Hamilton Herald Masthead


Front Page - Friday, February 10, 2017

New UTC coach out-recruits old UTC coach

As new Chattanooga head football coach Tom Arth faced a room full of boosters, media and loyal fans on National Signing Day evening, he made the rundown of the Mocs’ 2017  class sound very much like a sermon. He even had the congregation clapping on cue.

The audience ate up what sounded like the most important points:

UTC signed four area players, the most in the last six seasons.

10 players from Tennessee turned in their scholarship papers that morning, the most in a decade.

But the most important fact that Arth produced last Wednesday scarcely drew a ripple of appreciation.

“We signed several players from South Georgia, somewhere we haven’t recruited that heavily in past years,” he said. “That will change.”

And it’s not just that the Mocs have made inroads in that hotbed of prep football – an area that has turned out Legends of the Fall for the University of Georgia and other schools for decades – but who they came away with that was so remarkable.

The Southern Conference’s own rating system indicated UTC’s most talented signee was Brandon Dowdell (a 5-10, 195-pound defensive back from Cordele, Georgia), who was ranked as the conference’s No. 4 overall recruit.  So many schools had warmed up to him, his own hometown paper announced his signing Wednesday as “shocking many.” Georgia Southern and bowl team Western Kentucky were among those coveting his services.

Keeping Dowdell, a commitment from UTC’s previous head coach, Russ Huesman, in the fold was a major win for Arth’s recruiters. But they hardly rested, signing 12 future Mocs who were not on Huesman’s commit list when he departed for his “other” school, Richmond.

Among those Arth’s coaches brought on board was Valdosta defensive end Devonnsha Maxwell, a 6-2, 250, Class 6A all-stater with 5.5 sacks for the 14-2 state champions, and Cairo teammates Jashari Patterson, a linebacker, and Jamal Thomas, a defensive back.

The worth of these recruits is best voiced by Arth himself:

“(Dowdell) is an extremely exciting recruit for us. He was just named first-team All-State by the GHS Coaches Association … and has the ability to play any of the four defensive back positions…

“Leading his team to a state championship in 2016, (Maxwell) is one of the most versatile defensive linemen that we have ever seen on film. He has a great family and personality, and some people on campus who have seen his film are comparing him to (senior) Keionta (Davos), which we know what a tremendous compliment that was.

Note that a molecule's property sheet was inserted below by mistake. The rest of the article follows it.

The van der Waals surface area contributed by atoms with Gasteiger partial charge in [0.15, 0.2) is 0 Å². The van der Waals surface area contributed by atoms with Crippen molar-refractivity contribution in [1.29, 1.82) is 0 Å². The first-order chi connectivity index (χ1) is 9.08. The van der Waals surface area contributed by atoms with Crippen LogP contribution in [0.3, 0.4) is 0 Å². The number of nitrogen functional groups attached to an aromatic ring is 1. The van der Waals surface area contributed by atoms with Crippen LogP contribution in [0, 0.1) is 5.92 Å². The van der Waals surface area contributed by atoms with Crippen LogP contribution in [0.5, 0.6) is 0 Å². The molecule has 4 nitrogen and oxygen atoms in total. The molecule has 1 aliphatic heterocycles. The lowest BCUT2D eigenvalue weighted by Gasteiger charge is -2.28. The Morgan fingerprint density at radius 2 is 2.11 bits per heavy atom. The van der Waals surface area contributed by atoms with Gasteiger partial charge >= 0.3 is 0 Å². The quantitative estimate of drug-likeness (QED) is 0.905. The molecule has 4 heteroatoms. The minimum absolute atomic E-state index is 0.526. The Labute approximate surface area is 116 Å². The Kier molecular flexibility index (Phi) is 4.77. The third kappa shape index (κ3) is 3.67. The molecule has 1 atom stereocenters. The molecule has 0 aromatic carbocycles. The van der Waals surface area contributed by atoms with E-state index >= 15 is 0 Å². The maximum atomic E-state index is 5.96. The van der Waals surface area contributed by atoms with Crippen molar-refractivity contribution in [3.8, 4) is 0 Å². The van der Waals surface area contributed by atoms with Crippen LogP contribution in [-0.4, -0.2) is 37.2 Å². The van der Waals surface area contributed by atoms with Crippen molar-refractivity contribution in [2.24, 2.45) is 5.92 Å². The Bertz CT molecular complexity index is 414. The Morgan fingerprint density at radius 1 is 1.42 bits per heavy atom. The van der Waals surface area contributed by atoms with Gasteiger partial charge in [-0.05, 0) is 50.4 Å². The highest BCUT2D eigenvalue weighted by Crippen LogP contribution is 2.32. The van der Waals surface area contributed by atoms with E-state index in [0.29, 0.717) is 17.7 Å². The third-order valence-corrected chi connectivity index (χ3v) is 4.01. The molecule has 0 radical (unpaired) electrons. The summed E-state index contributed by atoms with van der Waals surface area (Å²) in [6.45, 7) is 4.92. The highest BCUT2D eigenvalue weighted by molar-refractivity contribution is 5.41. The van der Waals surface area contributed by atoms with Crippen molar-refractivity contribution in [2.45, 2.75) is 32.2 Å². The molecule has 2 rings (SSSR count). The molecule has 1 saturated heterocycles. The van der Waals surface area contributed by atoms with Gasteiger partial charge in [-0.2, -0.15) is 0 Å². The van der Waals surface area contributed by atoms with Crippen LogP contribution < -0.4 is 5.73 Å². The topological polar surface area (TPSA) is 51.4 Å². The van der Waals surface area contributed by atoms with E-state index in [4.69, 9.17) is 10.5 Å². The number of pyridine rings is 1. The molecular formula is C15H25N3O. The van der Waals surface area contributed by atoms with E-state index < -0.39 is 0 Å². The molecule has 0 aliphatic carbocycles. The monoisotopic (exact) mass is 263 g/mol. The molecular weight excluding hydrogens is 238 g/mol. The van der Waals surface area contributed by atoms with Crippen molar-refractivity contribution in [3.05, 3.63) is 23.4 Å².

“Patterson was first-team all-state, making seven tackles for losses from his linebacker position. Coming from another of the great programs in South Georgia, he brought tremendous energy with him that was apparent the moment he stepped on campus. …

“One of the fastest guys in the state of Georgia. He can play any of the four secondary positions and (brings skills) as a tremendous long jumper in track and in wrestling. … Projects as an outstanding special team’s player as well.”

All four project  themselves as players with immediate designs on playing, if not competing for a starting job. This sudden, new inroad to the programs of Region 1 6A is the single biggest aspect to this miracle.

You can look at the 2017 signing class turned in last Wednesday by the new coaching staff of the Chattanooga Mocs a half-dozen ways.  And each different perception makes the achievement of Arth and his young staff all the more remarkable.

That they hit the road even as they are attempting to move to town, that they were able to initiate contact with so many new schools and coaches (“Schools are very particular about who they let in their door,” Arth said), that more than 20 players visited campus for the first time in the three weeks they had to evaluate and recruit.

Also, try the timing aspect on for size.

Arth was named to replace Huesman on December 19, and most of his coaches weren’t in place until a week later.

Meanwhile, Huesman took six of his aides with him to Richmond and had that much more time to bring in his first class with the Spiders. Arth’s Mocs coaches signed 13 new commitments, while Huesman’s Spiders staff signed 11 – nine if you don’t count those Mocs commitments who were flipped.

So, looking at this class in that context, the Mocs took the high road and their signing class dwarfed Huesman’s – both here and at Richmond.

Counting the signing of Montgomery Christian’s David Poole, whose papers weren’t filed until after the Wednesday announcements, the Mocs have 19 total recruits with no plans of landing any more than one or two late commitments. More than 20 players were brought in for late visits during their three-week recruitment period by Arth’s staff.

Richmond, in contrast, announced only 13 signees, including the two late flips from Chattanooga, recruits that Huesman vowed he would not take. But going into the final week, he realized he had only one offensive lineman on his board and promptly brought into the Spiders’ web a pair of would-be future Mocs – FRA’s Jack Doherty and Foley, Alabama’s Clayton McConnell. But their de-commitments allowed Chattanooga to bring in Central’s 6-foot-8 man-mountain McClendon Curtis over the final weekend and get his commitment three days before Signing Day. Curtis also had offers from WKU, MTSU and Temple.